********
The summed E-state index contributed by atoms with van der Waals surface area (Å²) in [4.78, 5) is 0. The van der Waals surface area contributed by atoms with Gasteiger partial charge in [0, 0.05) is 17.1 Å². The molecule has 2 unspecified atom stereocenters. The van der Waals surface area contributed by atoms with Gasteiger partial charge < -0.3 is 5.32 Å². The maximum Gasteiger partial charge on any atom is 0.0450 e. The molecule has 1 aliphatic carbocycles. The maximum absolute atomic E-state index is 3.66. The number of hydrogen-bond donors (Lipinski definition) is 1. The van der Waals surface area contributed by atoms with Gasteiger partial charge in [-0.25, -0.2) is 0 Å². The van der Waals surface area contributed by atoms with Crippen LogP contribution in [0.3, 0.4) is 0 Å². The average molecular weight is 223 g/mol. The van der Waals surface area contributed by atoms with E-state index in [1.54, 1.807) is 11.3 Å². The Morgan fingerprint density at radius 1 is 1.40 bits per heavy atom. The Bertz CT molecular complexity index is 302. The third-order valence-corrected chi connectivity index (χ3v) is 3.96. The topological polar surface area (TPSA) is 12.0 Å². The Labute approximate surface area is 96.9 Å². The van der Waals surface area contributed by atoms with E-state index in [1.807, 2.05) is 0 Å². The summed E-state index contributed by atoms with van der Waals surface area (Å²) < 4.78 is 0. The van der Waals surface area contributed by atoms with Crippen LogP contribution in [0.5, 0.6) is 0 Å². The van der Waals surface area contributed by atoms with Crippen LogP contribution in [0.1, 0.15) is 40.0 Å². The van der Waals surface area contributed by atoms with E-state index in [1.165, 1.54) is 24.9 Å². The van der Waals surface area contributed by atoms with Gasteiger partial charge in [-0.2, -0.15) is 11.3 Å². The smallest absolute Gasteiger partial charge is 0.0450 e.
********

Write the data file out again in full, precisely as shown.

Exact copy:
The summed E-state index contributed by atoms with van der Waals surface area (Å²) in [4.78, 5) is 0. The van der Waals surface area contributed by atoms with Gasteiger partial charge in [0, 0.05) is 17.1 Å². The molecule has 2 unspecified atom stereocenters. The van der Waals surface area contributed by atoms with Gasteiger partial charge < -0.3 is 5.32 Å². The maximum Gasteiger partial charge on any atom is 0.0450 e. The molecule has 1 aliphatic carbocycles. The maximum absolute atomic E-state index is 3.66. The number of hydrogen-bond donors (Lipinski definition) is 1. The van der Waals surface area contributed by atoms with Gasteiger partial charge in [-0.25, -0.2) is 0 Å². The van der Waals surface area contributed by atoms with Crippen LogP contribution in [0.3, 0.4) is 0 Å². The average molecular weight is 223 g/mol. The van der Waals surface area contributed by atoms with E-state index in [1.54, 1.807) is 11.3 Å². The Morgan fingerprint density at radius 1 is 1.40 bits per heavy atom. The Bertz CT molecular complexity index is 302. The third-order valence-corrected chi connectivity index (χ3v) is 3.96. The topological polar surface area (TPSA) is 12.0 Å². The Labute approximate surface area is 96.9 Å². The van der Waals surface area contributed by atoms with E-state index in [1.807, 2.05) is 0 Å². The summed E-state index contributed by atoms with van der Waals surface area (Å²) < 4.78 is 0. The van der Waals surface area contributed by atoms with Crippen LogP contribution in [0.5, 0.6) is 0 Å². The van der Waals surface area contributed by atoms with Crippen LogP contribution in [0.1, 0.15) is 40.0 Å². The van der Waals surface area contributed by atoms with E-state index in [1.165, 1.54) is 24.9 Å². The van der Waals surface area contributed by atoms with Gasteiger partial charge in [-0.2, -0.15) is 11.3 Å². The smallest absolute Gasteiger partial charge is 0.0450 e.